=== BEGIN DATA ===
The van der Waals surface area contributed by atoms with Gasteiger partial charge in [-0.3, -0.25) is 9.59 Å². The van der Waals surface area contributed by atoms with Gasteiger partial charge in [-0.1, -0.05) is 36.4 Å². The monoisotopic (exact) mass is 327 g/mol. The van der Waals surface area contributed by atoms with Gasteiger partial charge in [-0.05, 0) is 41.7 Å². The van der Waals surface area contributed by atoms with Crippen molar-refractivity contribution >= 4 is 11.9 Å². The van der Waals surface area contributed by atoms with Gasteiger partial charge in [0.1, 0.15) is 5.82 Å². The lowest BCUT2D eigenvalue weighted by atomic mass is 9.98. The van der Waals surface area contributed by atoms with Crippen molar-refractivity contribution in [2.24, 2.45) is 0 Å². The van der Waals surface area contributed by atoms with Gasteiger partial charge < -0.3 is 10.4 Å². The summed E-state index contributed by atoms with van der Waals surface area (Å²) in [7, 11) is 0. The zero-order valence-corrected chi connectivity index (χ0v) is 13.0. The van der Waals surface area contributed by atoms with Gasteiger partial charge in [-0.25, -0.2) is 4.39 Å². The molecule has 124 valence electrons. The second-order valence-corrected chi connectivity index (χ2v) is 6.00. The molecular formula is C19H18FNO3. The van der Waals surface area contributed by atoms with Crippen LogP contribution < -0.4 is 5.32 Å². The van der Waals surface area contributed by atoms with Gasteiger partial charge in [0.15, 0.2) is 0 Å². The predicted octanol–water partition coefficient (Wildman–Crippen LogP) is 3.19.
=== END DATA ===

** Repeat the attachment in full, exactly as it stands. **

The van der Waals surface area contributed by atoms with Gasteiger partial charge in [-0.3, -0.25) is 9.59 Å². The van der Waals surface area contributed by atoms with Gasteiger partial charge in [-0.1, -0.05) is 36.4 Å². The monoisotopic (exact) mass is 327 g/mol. The van der Waals surface area contributed by atoms with Gasteiger partial charge in [-0.05, 0) is 41.7 Å². The van der Waals surface area contributed by atoms with Crippen molar-refractivity contribution >= 4 is 11.9 Å². The van der Waals surface area contributed by atoms with Gasteiger partial charge in [0.1, 0.15) is 5.82 Å². The lowest BCUT2D eigenvalue weighted by atomic mass is 9.98. The van der Waals surface area contributed by atoms with Crippen molar-refractivity contribution in [2.24, 2.45) is 0 Å². The van der Waals surface area contributed by atoms with Gasteiger partial charge < -0.3 is 10.4 Å². The summed E-state index contributed by atoms with van der Waals surface area (Å²) in [7, 11) is 0. The zero-order valence-corrected chi connectivity index (χ0v) is 13.0. The van der Waals surface area contributed by atoms with Gasteiger partial charge in [-0.25, -0.2) is 4.39 Å². The molecule has 124 valence electrons. The second-order valence-corrected chi connectivity index (χ2v) is 6.00. The molecular formula is C19H18FNO3. The van der Waals surface area contributed by atoms with Crippen LogP contribution < -0.4 is 5.32 Å². The van der Waals surface area contributed by atoms with Gasteiger partial charge in [0.15, 0.2) is 0 Å². The predicted octanol–water partition coefficient (Wildman–Crippen LogP) is 3.19.